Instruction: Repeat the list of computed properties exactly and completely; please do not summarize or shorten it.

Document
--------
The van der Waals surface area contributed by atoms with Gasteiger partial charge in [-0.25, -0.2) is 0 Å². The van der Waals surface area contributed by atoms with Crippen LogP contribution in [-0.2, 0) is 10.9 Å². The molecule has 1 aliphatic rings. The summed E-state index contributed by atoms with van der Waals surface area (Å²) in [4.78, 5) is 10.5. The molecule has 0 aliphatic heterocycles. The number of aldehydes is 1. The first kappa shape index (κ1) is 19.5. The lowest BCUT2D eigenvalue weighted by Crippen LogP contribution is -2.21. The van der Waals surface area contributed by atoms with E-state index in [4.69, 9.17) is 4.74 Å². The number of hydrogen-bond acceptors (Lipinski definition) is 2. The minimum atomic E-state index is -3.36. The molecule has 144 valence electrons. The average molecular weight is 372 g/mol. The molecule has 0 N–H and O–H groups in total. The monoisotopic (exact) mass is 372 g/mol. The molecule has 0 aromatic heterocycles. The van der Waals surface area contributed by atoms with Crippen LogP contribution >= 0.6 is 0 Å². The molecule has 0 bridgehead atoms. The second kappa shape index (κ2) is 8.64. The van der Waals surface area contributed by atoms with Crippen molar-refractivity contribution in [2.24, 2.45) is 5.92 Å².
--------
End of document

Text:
The van der Waals surface area contributed by atoms with Gasteiger partial charge in [-0.25, -0.2) is 0 Å². The van der Waals surface area contributed by atoms with Crippen LogP contribution in [-0.2, 0) is 10.9 Å². The molecule has 1 aliphatic rings. The summed E-state index contributed by atoms with van der Waals surface area (Å²) in [4.78, 5) is 10.5. The molecule has 0 aliphatic heterocycles. The number of aldehydes is 1. The first kappa shape index (κ1) is 19.5. The lowest BCUT2D eigenvalue weighted by Crippen LogP contribution is -2.21. The van der Waals surface area contributed by atoms with E-state index in [4.69, 9.17) is 4.74 Å². The number of hydrogen-bond acceptors (Lipinski definition) is 2. The minimum atomic E-state index is -3.36. The molecule has 144 valence electrons. The average molecular weight is 372 g/mol. The molecule has 0 N–H and O–H groups in total. The monoisotopic (exact) mass is 372 g/mol. The molecule has 0 aromatic heterocycles. The van der Waals surface area contributed by atoms with Crippen LogP contribution >= 0.6 is 0 Å². The molecule has 0 bridgehead atoms. The second kappa shape index (κ2) is 8.64. The van der Waals surface area contributed by atoms with Crippen molar-refractivity contribution in [2.24, 2.45) is 5.92 Å².